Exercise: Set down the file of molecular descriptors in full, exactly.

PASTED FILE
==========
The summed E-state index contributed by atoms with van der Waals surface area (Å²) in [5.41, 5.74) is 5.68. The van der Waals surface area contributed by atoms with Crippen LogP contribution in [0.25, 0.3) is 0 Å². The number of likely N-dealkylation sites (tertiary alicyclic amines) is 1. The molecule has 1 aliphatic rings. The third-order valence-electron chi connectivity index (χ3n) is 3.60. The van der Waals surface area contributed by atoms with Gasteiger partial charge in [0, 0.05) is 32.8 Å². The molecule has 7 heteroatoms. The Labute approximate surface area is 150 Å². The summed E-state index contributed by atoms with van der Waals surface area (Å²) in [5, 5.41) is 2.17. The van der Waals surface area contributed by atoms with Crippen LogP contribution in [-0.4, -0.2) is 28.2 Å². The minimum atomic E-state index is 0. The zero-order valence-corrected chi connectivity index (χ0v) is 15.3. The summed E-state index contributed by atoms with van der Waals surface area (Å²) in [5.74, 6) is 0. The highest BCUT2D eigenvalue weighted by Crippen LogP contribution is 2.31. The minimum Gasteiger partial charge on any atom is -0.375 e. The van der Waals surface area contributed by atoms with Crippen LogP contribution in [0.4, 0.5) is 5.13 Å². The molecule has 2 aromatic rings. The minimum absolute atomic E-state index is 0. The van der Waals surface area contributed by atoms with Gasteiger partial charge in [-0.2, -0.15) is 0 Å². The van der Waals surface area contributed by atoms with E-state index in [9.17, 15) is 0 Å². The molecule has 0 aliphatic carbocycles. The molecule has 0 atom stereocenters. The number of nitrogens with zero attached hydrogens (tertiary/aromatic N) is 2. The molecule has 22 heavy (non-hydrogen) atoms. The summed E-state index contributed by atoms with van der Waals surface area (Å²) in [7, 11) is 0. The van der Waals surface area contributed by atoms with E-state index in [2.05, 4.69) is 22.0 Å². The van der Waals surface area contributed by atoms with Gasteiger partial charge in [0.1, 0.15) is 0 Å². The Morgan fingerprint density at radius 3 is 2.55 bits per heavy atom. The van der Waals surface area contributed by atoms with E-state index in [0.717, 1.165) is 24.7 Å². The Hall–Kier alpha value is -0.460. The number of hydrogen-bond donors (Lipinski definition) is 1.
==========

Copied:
The summed E-state index contributed by atoms with van der Waals surface area (Å²) in [5.41, 5.74) is 5.68. The van der Waals surface area contributed by atoms with Crippen LogP contribution in [0.25, 0.3) is 0 Å². The number of likely N-dealkylation sites (tertiary alicyclic amines) is 1. The molecule has 1 aliphatic rings. The third-order valence-electron chi connectivity index (χ3n) is 3.60. The van der Waals surface area contributed by atoms with Gasteiger partial charge in [0, 0.05) is 32.8 Å². The molecule has 7 heteroatoms. The Labute approximate surface area is 150 Å². The summed E-state index contributed by atoms with van der Waals surface area (Å²) in [5, 5.41) is 2.17. The van der Waals surface area contributed by atoms with Crippen LogP contribution in [-0.4, -0.2) is 28.2 Å². The minimum atomic E-state index is 0. The zero-order valence-corrected chi connectivity index (χ0v) is 15.3. The summed E-state index contributed by atoms with van der Waals surface area (Å²) in [5.74, 6) is 0. The highest BCUT2D eigenvalue weighted by Crippen LogP contribution is 2.31. The minimum Gasteiger partial charge on any atom is -0.375 e. The van der Waals surface area contributed by atoms with Crippen LogP contribution in [0.4, 0.5) is 5.13 Å². The molecule has 2 aromatic rings. The minimum absolute atomic E-state index is 0. The van der Waals surface area contributed by atoms with Gasteiger partial charge in [-0.2, -0.15) is 0 Å². The van der Waals surface area contributed by atoms with E-state index in [9.17, 15) is 0 Å². The molecule has 0 aliphatic carbocycles. The molecule has 0 atom stereocenters. The number of nitrogens with zero attached hydrogens (tertiary/aromatic N) is 2. The molecule has 22 heavy (non-hydrogen) atoms. The summed E-state index contributed by atoms with van der Waals surface area (Å²) in [7, 11) is 0. The van der Waals surface area contributed by atoms with E-state index in [2.05, 4.69) is 22.0 Å². The van der Waals surface area contributed by atoms with Gasteiger partial charge in [0.1, 0.15) is 0 Å². The Morgan fingerprint density at radius 3 is 2.55 bits per heavy atom. The van der Waals surface area contributed by atoms with E-state index in [0.717, 1.165) is 24.7 Å². The Hall–Kier alpha value is -0.460. The number of hydrogen-bond donors (Lipinski definition) is 1.